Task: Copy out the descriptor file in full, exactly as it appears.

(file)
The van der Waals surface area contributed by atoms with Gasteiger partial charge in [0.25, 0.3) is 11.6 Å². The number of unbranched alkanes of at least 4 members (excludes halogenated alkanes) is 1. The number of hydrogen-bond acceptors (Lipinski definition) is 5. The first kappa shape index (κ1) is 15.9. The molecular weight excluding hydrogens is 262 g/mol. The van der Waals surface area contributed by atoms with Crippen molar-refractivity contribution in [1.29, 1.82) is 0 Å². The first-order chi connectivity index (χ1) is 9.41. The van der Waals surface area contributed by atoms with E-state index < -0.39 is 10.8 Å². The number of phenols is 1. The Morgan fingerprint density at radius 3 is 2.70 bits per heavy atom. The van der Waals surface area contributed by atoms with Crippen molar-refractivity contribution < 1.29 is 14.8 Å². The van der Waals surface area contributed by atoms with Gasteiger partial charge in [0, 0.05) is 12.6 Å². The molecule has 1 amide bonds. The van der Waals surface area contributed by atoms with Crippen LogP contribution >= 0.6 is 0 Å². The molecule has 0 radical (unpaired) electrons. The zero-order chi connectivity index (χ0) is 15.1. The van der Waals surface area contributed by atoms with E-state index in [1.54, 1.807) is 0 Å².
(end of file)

The van der Waals surface area contributed by atoms with Gasteiger partial charge in [0.25, 0.3) is 11.6 Å². The number of unbranched alkanes of at least 4 members (excludes halogenated alkanes) is 1. The number of hydrogen-bond acceptors (Lipinski definition) is 5. The first kappa shape index (κ1) is 15.9. The molecular weight excluding hydrogens is 262 g/mol. The van der Waals surface area contributed by atoms with Crippen molar-refractivity contribution in [1.29, 1.82) is 0 Å². The first-order chi connectivity index (χ1) is 9.41. The van der Waals surface area contributed by atoms with E-state index < -0.39 is 10.8 Å². The number of phenols is 1. The Morgan fingerprint density at radius 3 is 2.70 bits per heavy atom. The van der Waals surface area contributed by atoms with Crippen molar-refractivity contribution < 1.29 is 14.8 Å². The van der Waals surface area contributed by atoms with Gasteiger partial charge in [0, 0.05) is 12.6 Å². The molecule has 1 amide bonds. The van der Waals surface area contributed by atoms with Crippen LogP contribution >= 0.6 is 0 Å². The molecule has 0 radical (unpaired) electrons. The zero-order chi connectivity index (χ0) is 15.1. The van der Waals surface area contributed by atoms with E-state index in [1.54, 1.807) is 0 Å².